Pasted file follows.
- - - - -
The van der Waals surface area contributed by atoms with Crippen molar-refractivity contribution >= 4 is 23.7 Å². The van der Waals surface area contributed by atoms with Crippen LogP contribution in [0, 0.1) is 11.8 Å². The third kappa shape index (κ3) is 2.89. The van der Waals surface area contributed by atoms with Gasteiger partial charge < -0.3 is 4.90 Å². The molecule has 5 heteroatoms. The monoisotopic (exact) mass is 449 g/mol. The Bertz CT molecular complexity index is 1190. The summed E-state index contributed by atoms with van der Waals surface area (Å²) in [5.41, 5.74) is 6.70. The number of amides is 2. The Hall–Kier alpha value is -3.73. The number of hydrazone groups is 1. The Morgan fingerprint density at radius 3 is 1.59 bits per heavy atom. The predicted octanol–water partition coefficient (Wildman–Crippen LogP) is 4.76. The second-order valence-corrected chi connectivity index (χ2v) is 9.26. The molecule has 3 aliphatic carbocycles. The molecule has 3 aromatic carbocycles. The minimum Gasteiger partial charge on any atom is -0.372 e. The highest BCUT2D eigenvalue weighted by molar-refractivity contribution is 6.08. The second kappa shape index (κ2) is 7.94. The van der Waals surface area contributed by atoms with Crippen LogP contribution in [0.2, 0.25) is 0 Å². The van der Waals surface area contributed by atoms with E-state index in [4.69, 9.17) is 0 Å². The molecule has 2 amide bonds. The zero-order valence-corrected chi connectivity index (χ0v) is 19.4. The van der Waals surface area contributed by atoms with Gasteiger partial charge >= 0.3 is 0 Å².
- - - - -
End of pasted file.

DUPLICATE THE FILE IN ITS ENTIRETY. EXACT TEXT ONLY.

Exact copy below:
The van der Waals surface area contributed by atoms with Crippen molar-refractivity contribution >= 4 is 23.7 Å². The van der Waals surface area contributed by atoms with Crippen LogP contribution in [0, 0.1) is 11.8 Å². The third kappa shape index (κ3) is 2.89. The van der Waals surface area contributed by atoms with Gasteiger partial charge < -0.3 is 4.90 Å². The molecule has 5 heteroatoms. The monoisotopic (exact) mass is 449 g/mol. The Bertz CT molecular complexity index is 1190. The summed E-state index contributed by atoms with van der Waals surface area (Å²) in [5.41, 5.74) is 6.70. The number of amides is 2. The Hall–Kier alpha value is -3.73. The number of hydrazone groups is 1. The Morgan fingerprint density at radius 3 is 1.59 bits per heavy atom. The predicted octanol–water partition coefficient (Wildman–Crippen LogP) is 4.76. The second-order valence-corrected chi connectivity index (χ2v) is 9.26. The molecule has 3 aliphatic carbocycles. The molecule has 3 aromatic carbocycles. The minimum Gasteiger partial charge on any atom is -0.372 e. The highest BCUT2D eigenvalue weighted by molar-refractivity contribution is 6.08. The second kappa shape index (κ2) is 7.94. The van der Waals surface area contributed by atoms with Crippen LogP contribution in [0.2, 0.25) is 0 Å². The van der Waals surface area contributed by atoms with E-state index in [4.69, 9.17) is 0 Å². The molecule has 2 amide bonds. The zero-order valence-corrected chi connectivity index (χ0v) is 19.4. The van der Waals surface area contributed by atoms with Gasteiger partial charge >= 0.3 is 0 Å².